So what is this really saying? A manager at a private equity-owned portfolio company feels more deeply connected to the private equity owners. Now, the private equity owners get to show a completely different image to their LPs, to the sellers who say like, do they actually care about their businesses, the shop manager and the others at the portfolio company now think like, our owners really care about us. So it’s a win all around.
Patrick: I can imagine that as people watch these videos, they’re picturing themselves being interviewed or being highlighted in this way. I can only imagine. There is a private equity firm out of Chicago called Parker Gale and they have a podcast and one of most popular podcasts actually. And they would interview people throughout m&a and technology and so forth. Well, their most popular podcasts, were conversations with interns that were working for them, then going off to business school and then being recruited back.
And you can get the feel and now they’re doing the same thing where they’re doing interviews of their portfolio companies, the principles of the portfolio companies and talking about it. So I think it has a great cumulative effect along the way. You had brought this up earlier, but why don’t we just briefly go over how have things changed in digital marketing, particularly for private equity in the lower-middle market in the last 10 years?
Four Factors of a Comprehensive Digital Marketing Strategy
Jordan: So I have a thesis called BD Version 3.0 and BD Version 1.0 was, you know, multiple vintages ago when your partners and principles are responsible for doing their own deal sourcing through their fast beat networks. Version 2.0 happened, you know, five or 10 years ago, really in the past five years, where BD became a distinct function and it became a whole career track.
And then version 3.0, which really happened I think in the past year, is when the BD and investment professionals generally are starting to realize that they can’t just do what everyone else does in terms of relying on the Rolodex of people that they’ve known with a few people go to the same conferences that everyone else is going to and do things in a very one to one way.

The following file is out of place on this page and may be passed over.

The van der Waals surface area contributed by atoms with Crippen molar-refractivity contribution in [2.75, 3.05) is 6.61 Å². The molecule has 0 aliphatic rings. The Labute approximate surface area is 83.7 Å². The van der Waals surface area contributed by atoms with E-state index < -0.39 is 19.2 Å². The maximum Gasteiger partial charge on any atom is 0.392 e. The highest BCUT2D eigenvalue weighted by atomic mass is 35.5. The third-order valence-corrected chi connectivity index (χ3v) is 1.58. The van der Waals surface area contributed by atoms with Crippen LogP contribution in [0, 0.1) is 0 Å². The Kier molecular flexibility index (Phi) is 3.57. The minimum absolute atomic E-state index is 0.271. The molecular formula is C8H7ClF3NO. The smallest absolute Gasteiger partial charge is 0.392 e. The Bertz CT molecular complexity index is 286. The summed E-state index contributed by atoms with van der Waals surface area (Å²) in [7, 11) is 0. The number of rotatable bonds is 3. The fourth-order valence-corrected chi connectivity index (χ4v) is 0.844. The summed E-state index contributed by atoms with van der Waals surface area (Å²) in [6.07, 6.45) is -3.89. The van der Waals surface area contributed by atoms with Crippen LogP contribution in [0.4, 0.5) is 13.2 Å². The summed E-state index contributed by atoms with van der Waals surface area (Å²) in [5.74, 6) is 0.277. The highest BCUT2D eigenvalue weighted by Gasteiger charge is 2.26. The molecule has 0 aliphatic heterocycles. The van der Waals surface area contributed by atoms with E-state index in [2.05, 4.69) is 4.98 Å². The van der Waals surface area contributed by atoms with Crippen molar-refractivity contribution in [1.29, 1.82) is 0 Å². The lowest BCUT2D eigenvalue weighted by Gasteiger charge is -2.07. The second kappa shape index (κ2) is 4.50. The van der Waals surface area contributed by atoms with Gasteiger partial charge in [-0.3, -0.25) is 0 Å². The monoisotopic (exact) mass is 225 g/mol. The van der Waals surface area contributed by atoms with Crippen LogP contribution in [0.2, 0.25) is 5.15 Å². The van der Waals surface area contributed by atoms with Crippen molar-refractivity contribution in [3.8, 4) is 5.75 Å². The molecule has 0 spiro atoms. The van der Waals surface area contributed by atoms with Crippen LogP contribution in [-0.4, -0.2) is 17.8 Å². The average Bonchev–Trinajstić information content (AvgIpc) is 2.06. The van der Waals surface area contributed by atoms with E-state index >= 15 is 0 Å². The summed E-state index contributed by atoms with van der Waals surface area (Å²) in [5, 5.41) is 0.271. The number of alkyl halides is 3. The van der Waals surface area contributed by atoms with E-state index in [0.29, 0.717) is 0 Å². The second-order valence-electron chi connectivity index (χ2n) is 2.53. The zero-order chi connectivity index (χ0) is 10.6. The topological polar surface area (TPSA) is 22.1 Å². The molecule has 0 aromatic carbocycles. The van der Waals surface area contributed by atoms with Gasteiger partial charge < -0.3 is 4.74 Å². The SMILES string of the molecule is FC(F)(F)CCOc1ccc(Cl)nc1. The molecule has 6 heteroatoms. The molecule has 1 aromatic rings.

They have to do things in a one to many ways that complements the one to one. And that’s really where the digital marketing skillset comes in. And it could be a little bit nerve-wracking like, Okay, what the hell do I post? What do I even say in an email blast? Do people even care about what I’m doing?
Or is this spammy? I thought this was private equity. I thought this was private credit. But we’re not in that air. Like, those days are gone. You need to make a decision as a firm. Are you going to be private and you truly don’t need a website? Or are you going to be where we’re at today, in this new reality of BD version 3.0, which is using the digital marketing skillset with what you have been doing and building on top of that. So what does that kind of specifically mean? One are you doing, do you have a LinkedIn strategy?
And are you consistently executing as a small team or firm-wide, including the administrative assistants? So with LinkedIn marketing, do you have a video strategy? For example, we just did a study of private equity firms and 95% of sponsors do not have a single video. If you look back on LinkedIn, 77% of the 330 individuals that we study 77% have never done a single post on LinkedIn. 88% have either never done or they rarely post.
And that’s not even talking about the quality of the post. Because when people do post, it’s usually boring content. They just copy and paste an external link. So number one, sponsors, lenders, bankers, everyone else in this m&a community, you need to have a LinkedIn strategy that you’re consistently doing. Number two, you need to have some type of videos, whether it’s one brand video and 10 quick creatives that are easy to do, you need to have something because people will see it and they will see others who have it.